Michael Curtiz (director) and Dudley Nichols (scriptwriter) gave us 1959’s The Hangman, a riveting Western about a U.S. marshal out to arrest a popular man. Marshal Bovard (Robert Taylor) is dedicated to his job and distrustful of people, although he becomes a little less distrustful near the movie’s end. The man he’s after, to be sure, rightly knows that a jury will probably pronounce him guilty when he isn’t. There is constantly a specter of legal injustice.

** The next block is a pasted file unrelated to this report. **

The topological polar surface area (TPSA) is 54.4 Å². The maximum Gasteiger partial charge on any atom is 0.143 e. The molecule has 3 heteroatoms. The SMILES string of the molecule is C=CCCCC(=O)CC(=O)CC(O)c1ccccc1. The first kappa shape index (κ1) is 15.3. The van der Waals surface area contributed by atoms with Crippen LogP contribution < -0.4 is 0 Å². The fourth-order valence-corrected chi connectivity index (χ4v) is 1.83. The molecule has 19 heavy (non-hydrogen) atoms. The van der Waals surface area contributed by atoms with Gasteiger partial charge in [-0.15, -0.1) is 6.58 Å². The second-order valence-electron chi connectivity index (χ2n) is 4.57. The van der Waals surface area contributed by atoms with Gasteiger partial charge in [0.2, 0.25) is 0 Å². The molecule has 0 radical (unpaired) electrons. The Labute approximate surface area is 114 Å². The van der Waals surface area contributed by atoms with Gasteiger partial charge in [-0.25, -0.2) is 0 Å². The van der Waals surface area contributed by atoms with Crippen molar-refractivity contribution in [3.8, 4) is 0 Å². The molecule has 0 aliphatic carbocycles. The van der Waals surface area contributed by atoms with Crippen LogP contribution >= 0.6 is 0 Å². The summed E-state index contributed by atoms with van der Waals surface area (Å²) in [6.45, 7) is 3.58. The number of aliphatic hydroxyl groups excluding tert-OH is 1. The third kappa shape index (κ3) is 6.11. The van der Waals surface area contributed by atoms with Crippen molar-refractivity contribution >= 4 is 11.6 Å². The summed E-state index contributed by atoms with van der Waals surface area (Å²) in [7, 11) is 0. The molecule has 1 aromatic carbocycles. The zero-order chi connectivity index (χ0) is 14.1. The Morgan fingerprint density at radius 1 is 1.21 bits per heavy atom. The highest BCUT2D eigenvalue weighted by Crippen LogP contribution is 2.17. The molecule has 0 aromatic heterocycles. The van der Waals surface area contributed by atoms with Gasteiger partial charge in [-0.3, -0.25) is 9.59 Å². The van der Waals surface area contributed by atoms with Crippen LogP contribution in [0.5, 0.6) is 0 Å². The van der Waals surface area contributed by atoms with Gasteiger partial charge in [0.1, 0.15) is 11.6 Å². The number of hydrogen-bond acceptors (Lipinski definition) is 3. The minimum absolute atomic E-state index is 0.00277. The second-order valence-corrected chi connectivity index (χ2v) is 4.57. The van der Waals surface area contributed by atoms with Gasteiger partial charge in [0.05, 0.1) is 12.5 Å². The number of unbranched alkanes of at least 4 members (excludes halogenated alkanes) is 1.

What is most stellar about this movie is the cast, usually because of how inherently interesting and good-looking it is. Taylor’s virility can rattle any cage. Tina Louise, though limited as an actress, is effectually, amicably sensual and has a charming beauty. Mickey Shaughnessy, Mabel Albertson and even Jack Lord all have their appeal. So does Nichols’s relatively simple if imperfect script. The Hangman is a respectable addition to the Curtiz oeuvre (which includes Casablanca).
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